Assistance Dogs – know your rights

9 05 2007

If you have an assistance dog, you’re bound to have experienced discrimination when you’re out and about. I’ve been refused entry to a number of shops and restaurants, things that lots of other people take for granted, because they object to an assistance dog being on their premises. Now, I don’t mind explaining about Hearing Dogs, if I’m approached and asked nicely. But when the assistant is downright rude and won’t listen, it’s another thing entirely. On one occasion I was followed by the security guard who was right in my face and wouldn’t leave me alone – made me feel like a shoplifter. Smudge does have 2 ID cards, one from the Department of Health which states Hearing Dogs are allowed on all premises including restaurants, and one from Hearing Dogs with his photo, name and ID number. Some assistants think I have made these cards up myself and refuse to believe they are authentic. Quite an effective response, I find, is to say to them bluntly, if their fire alarm goes off, I can’t hear it, so what am I supposed to do if I have left my Hearing Dog outside? You can practically see the light bulb go on.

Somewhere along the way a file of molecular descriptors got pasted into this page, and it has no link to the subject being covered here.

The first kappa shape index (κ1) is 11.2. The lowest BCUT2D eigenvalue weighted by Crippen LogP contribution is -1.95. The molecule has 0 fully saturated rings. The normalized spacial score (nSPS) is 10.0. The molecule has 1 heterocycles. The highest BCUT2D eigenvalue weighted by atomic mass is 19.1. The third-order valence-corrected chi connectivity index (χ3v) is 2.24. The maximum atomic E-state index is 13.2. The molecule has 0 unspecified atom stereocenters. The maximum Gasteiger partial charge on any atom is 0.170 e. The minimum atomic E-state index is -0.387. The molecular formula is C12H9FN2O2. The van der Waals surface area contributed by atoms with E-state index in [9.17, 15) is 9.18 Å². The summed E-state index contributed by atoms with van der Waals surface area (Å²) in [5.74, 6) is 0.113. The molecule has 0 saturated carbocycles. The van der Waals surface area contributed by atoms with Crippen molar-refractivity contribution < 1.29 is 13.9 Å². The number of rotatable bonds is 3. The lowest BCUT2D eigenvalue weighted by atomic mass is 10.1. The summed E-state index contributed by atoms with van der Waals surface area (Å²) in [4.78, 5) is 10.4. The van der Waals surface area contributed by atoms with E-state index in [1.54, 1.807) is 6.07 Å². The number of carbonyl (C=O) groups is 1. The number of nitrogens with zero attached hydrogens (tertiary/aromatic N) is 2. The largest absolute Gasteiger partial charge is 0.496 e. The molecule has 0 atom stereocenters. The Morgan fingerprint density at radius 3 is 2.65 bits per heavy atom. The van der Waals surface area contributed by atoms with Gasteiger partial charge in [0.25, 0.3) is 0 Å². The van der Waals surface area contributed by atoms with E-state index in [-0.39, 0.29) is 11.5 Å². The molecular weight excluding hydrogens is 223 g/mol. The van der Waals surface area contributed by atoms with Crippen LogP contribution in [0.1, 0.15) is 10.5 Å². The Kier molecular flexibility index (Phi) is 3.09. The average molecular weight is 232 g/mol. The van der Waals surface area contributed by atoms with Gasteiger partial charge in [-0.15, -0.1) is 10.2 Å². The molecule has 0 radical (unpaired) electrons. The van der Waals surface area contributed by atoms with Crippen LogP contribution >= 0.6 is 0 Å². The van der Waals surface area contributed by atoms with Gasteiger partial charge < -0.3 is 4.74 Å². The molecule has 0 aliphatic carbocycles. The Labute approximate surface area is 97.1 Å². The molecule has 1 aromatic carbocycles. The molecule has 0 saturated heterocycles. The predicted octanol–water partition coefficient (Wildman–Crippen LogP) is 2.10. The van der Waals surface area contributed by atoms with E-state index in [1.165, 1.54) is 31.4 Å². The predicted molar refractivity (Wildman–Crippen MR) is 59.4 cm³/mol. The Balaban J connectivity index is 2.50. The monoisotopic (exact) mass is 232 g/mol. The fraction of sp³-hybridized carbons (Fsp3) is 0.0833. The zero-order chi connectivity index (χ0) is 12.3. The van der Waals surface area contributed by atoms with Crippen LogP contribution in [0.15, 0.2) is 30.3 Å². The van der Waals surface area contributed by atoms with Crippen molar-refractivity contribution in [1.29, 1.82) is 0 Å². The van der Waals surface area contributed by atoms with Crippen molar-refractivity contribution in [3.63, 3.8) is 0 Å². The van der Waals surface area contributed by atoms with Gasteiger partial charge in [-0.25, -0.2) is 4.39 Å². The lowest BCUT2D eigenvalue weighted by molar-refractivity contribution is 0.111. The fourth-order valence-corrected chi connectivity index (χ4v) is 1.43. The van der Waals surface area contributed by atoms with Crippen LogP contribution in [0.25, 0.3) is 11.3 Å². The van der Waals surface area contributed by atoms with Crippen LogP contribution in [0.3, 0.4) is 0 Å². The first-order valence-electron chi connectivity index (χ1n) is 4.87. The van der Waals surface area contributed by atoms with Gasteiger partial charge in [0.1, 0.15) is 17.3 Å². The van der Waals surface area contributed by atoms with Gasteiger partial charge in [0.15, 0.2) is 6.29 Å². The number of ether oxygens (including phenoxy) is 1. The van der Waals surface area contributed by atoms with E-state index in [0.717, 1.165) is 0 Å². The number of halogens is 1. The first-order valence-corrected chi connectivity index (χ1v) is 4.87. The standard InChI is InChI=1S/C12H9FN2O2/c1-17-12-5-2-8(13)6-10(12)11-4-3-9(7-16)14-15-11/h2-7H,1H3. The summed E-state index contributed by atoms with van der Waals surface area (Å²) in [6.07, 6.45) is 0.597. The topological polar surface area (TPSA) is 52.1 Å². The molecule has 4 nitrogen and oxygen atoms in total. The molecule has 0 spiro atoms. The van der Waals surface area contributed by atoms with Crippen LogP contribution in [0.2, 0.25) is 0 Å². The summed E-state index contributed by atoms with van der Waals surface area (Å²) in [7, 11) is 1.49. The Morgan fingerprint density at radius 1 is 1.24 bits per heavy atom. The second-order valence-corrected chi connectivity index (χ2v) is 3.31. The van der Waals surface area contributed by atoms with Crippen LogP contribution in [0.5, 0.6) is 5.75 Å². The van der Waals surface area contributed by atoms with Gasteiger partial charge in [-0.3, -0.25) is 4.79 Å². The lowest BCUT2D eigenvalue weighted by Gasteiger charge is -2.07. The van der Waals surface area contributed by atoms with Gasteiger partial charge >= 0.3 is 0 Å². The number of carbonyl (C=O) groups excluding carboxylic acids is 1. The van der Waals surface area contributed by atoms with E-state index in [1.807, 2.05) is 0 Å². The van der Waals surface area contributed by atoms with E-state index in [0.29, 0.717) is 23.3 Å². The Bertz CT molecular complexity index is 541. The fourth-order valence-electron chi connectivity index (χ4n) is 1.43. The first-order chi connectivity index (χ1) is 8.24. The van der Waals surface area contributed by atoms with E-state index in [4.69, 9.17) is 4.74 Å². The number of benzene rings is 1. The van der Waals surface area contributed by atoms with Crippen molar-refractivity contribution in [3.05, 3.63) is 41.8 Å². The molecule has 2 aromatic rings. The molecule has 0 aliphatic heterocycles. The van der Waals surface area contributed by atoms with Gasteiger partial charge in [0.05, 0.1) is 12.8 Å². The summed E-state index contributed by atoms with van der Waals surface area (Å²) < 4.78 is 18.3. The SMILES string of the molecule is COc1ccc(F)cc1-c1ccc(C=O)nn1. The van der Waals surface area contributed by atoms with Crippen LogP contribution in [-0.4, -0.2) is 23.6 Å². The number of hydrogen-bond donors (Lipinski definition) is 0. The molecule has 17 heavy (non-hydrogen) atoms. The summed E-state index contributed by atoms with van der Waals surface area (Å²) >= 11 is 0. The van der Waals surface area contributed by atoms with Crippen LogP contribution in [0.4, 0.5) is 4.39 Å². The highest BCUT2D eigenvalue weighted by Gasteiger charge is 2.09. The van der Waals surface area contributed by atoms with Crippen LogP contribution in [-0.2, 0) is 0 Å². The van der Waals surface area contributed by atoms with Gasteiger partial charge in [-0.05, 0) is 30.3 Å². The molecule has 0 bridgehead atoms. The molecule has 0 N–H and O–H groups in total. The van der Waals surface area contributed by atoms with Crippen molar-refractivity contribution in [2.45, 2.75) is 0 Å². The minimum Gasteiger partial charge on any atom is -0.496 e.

Another common access problem I have is catching a bus. The driver sometimes tells me to go upstairs because I have a dog or to get off, and if I refuse, he stops the bus. I don’t back down from an argument like this because I know my rights. One driver even shouted at me ‘Do you have a bag’ – he didn’t want any dog mess on his bus, and shouted at me continually during my fare ride. I’ve never had a problem with female bus drivers though.